Lewis Lanza Rudolph: New York Through the Final Years A Brother’s Legacy Continued
In 2014, Denise Ecenroad first brought the artwork of her late brother, Lewis Lanza Rudolph, to Mulberry Art Studios. The exhibit spanned four decades and took up nearly every inch of wall space in the sizeable gallery. This August, Ecenroad will return to Mulberry Art Studios with two new collections of Rudolph’s paintings for Lewis Lanza Rudolph: New York Through the Final Years, A Brother’s Legacy Continued. The paintings of New York Through the Final Years will share a collection of work that had been shown in New York City’s galleries in the 1980s, along with a collection of never-before-seen pieces created during Rudolph’s final years of life. The exhibit opens with a First Friday Reception on August 7th from 5pm-9pm, and will be available for viewing throughout the month of August.
Lewis Lanza Rudolph began painting in 1966 and continued into the late 1990's, mostly painting in obscurity. “Lewis was socially awkward” explains his sister, Denise Ecenroad. “He preferred to live his life primarily in seclusion.” Rudolph lived his entire life in his childhood home in Red Bank, NJ, and spent his free time alone, walking the boardwalks of Asbury Park to Belmar, NJ, and painting in his basement. He died in 2012 during valve replacement surgery.
Rudolph’s work is predominately abstract, created in oils on Masonite with occasional added paper and wax layering. He was favorably critiqued by the New York Times during the time he spent showing his work in New York City and Northern New Jersey galleries. Pieces from that time period, which he framed himself, will be featured in the Mulberry Ballroom while a collection of work from his final years, which has never before been exhibited and was framed by his family after his death, will hang on the walls of the Louise Gallery.
Paintings from New York Through the Final Years will not be for sale at this time, because a retrospective exhibit of Rudolph’s work is scheduled for June, July, and August of 2016 at Brookdale College's Monmouth Museum of Art in Lincroft, NJ. It remains a goal of his family to return his paintings to the New York City and New Jersey venues of his early art career. Seeing her brother recognized for his accomplishments in art remains the hope of Ecenroad and her husband Bruce, who are guardians of Rudolph’s artwork and the torchbearers of his legacy.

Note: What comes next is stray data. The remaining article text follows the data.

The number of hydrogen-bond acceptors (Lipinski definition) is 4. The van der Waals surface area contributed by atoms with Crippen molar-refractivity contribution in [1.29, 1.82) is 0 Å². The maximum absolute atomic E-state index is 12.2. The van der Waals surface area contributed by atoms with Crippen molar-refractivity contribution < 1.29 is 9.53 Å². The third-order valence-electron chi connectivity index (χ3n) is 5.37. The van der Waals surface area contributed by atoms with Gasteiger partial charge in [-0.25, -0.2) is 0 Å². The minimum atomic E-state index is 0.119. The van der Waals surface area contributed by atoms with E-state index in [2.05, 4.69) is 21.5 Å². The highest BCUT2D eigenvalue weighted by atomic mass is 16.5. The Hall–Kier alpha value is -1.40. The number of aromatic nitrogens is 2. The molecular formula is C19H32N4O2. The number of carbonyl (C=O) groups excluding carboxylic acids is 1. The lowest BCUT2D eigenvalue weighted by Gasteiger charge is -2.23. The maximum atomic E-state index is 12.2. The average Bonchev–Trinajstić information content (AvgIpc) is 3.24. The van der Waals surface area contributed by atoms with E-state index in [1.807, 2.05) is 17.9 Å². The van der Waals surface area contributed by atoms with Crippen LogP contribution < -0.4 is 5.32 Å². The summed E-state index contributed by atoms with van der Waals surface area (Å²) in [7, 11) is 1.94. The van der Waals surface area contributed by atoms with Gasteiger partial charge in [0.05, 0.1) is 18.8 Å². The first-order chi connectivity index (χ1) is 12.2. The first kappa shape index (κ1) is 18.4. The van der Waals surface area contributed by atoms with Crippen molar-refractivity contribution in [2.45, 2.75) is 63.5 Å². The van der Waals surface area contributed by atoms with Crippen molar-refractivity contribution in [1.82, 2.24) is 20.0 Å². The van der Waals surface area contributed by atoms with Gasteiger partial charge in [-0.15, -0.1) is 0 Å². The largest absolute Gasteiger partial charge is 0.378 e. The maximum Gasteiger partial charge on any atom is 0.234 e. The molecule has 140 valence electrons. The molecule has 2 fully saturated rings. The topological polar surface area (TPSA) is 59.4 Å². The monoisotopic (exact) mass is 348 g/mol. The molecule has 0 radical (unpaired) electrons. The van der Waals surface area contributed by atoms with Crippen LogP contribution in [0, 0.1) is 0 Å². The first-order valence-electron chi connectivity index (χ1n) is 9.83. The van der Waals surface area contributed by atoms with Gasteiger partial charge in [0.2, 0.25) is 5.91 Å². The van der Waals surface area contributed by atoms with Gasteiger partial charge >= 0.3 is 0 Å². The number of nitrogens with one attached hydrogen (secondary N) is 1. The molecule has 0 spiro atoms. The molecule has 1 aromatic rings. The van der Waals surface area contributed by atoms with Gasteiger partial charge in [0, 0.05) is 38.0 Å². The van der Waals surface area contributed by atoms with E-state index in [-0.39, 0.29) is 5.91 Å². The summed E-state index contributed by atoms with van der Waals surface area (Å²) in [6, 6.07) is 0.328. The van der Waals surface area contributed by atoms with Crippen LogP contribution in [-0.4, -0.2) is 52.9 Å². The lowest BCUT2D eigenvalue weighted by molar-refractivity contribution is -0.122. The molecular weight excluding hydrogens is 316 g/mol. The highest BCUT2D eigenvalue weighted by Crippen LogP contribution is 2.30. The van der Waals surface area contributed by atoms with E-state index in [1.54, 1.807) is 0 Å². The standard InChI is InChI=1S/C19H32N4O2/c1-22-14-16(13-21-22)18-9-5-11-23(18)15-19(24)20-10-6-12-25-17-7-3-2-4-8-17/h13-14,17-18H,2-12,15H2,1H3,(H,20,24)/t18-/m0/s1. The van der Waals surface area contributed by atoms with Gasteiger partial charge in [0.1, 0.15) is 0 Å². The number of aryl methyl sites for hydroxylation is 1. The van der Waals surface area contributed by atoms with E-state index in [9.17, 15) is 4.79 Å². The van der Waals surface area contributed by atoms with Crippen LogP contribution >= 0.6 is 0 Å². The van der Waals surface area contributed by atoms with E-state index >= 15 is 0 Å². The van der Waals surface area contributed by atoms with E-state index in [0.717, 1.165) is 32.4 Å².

Valerie Smith: My Kind of Happy
Happiness comes from many different places. For Valerie Smith, the photographer behind Grace Photos, true happiness springs forth from her family, her love, and her art. These are the things that bring her joy. These are the things that radiate from My Kind of Happy, a stunning collection of photography that Smith will be exhibiting at Mulberry Art Studios this August. The public is invited to come out and meet the artist at a First Friday Opening Reception on August 7 from 5pm until 9pm. The exhibit will also be available throughout the month of August during regular gallery hours, weekdays from 10am until 4pm.
Valerie Smith has always strived to stay true to herself and do that which makes her heart happy. For the past thirteen years, what has made her heart happy has been capturing the unspoken connection in families. She has worked along all types and stages of parenthood. “I have honored the parents who rejoice, and also those who are bereaved” explains Smith, “and believe that equally, those parents deserve to cherish their memories as they are.”
She describes the freedom she finds in creating art as a privilege, and is grateful for the opportunity to interact with families in such an intimate way. “To be connected to families through the most pure, vulnerable, joyful first breaths into parenthood has been one of most beautiful soundtracks to my life as a photographer, and mother” Smith says. My Kind of Happy is more than just beautiful photography. It is the honest expressions of a beautiful heart.